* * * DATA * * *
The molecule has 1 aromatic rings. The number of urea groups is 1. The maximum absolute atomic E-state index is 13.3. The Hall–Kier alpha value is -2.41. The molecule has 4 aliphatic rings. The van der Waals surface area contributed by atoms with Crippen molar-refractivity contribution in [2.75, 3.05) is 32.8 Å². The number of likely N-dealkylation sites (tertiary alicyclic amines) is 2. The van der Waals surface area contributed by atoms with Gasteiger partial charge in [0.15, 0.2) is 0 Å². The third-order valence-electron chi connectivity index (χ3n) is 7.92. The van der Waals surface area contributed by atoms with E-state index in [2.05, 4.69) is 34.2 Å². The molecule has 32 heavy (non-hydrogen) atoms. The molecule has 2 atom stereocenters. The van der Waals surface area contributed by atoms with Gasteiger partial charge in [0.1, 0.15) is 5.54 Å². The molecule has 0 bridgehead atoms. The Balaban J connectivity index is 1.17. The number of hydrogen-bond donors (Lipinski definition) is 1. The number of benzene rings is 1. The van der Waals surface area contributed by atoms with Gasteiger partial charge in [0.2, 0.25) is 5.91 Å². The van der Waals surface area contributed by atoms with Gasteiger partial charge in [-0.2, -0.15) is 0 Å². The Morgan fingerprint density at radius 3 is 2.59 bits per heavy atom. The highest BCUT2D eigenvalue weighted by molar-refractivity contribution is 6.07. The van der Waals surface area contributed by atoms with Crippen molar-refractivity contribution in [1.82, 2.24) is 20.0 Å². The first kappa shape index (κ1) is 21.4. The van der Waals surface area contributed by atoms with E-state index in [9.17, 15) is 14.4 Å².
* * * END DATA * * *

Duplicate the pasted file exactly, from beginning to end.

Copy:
The molecule has 1 aromatic rings. The number of urea groups is 1. The maximum absolute atomic E-state index is 13.3. The Hall–Kier alpha value is -2.41. The molecule has 4 aliphatic rings. The van der Waals surface area contributed by atoms with Crippen molar-refractivity contribution in [2.75, 3.05) is 32.8 Å². The number of likely N-dealkylation sites (tertiary alicyclic amines) is 2. The van der Waals surface area contributed by atoms with Gasteiger partial charge in [0.15, 0.2) is 0 Å². The third-order valence-electron chi connectivity index (χ3n) is 7.92. The van der Waals surface area contributed by atoms with E-state index in [2.05, 4.69) is 34.2 Å². The molecule has 32 heavy (non-hydrogen) atoms. The molecule has 2 atom stereocenters. The van der Waals surface area contributed by atoms with Gasteiger partial charge in [0.1, 0.15) is 5.54 Å². The molecule has 0 bridgehead atoms. The Balaban J connectivity index is 1.17. The number of hydrogen-bond donors (Lipinski definition) is 1. The number of benzene rings is 1. The van der Waals surface area contributed by atoms with Gasteiger partial charge in [0.2, 0.25) is 5.91 Å². The van der Waals surface area contributed by atoms with Gasteiger partial charge in [-0.2, -0.15) is 0 Å². The Morgan fingerprint density at radius 3 is 2.59 bits per heavy atom. The highest BCUT2D eigenvalue weighted by molar-refractivity contribution is 6.07. The van der Waals surface area contributed by atoms with Crippen molar-refractivity contribution in [1.82, 2.24) is 20.0 Å². The first kappa shape index (κ1) is 21.4. The van der Waals surface area contributed by atoms with E-state index in [9.17, 15) is 14.4 Å².